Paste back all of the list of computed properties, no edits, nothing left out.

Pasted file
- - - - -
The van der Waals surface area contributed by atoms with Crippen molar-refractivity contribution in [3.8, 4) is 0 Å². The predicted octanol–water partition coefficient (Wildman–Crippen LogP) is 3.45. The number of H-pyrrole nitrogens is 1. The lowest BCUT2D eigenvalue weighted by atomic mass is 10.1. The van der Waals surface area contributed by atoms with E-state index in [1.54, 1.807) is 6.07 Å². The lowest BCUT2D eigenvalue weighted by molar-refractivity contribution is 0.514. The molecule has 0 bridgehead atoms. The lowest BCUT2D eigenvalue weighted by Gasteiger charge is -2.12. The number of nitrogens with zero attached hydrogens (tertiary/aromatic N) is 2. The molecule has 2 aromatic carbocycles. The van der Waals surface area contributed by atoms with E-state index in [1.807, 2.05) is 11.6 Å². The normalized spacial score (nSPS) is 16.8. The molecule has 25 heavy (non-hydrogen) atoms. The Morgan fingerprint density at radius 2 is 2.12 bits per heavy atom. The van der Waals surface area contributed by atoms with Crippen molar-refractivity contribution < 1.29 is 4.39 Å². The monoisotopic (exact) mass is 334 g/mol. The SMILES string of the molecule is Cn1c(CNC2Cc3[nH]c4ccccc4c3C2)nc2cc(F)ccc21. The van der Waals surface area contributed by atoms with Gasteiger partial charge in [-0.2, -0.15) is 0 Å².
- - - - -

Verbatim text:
The van der Waals surface area contributed by atoms with Crippen molar-refractivity contribution in [3.8, 4) is 0 Å². The predicted octanol–water partition coefficient (Wildman–Crippen LogP) is 3.45. The number of H-pyrrole nitrogens is 1. The lowest BCUT2D eigenvalue weighted by atomic mass is 10.1. The van der Waals surface area contributed by atoms with E-state index in [1.54, 1.807) is 6.07 Å². The lowest BCUT2D eigenvalue weighted by molar-refractivity contribution is 0.514. The molecule has 0 bridgehead atoms. The lowest BCUT2D eigenvalue weighted by Gasteiger charge is -2.12. The number of nitrogens with zero attached hydrogens (tertiary/aromatic N) is 2. The molecule has 2 aromatic carbocycles. The van der Waals surface area contributed by atoms with E-state index in [1.807, 2.05) is 11.6 Å². The normalized spacial score (nSPS) is 16.8. The molecule has 25 heavy (non-hydrogen) atoms. The Morgan fingerprint density at radius 2 is 2.12 bits per heavy atom. The van der Waals surface area contributed by atoms with Crippen molar-refractivity contribution < 1.29 is 4.39 Å². The monoisotopic (exact) mass is 334 g/mol. The SMILES string of the molecule is Cn1c(CNC2Cc3[nH]c4ccccc4c3C2)nc2cc(F)ccc21. The van der Waals surface area contributed by atoms with Gasteiger partial charge in [-0.2, -0.15) is 0 Å².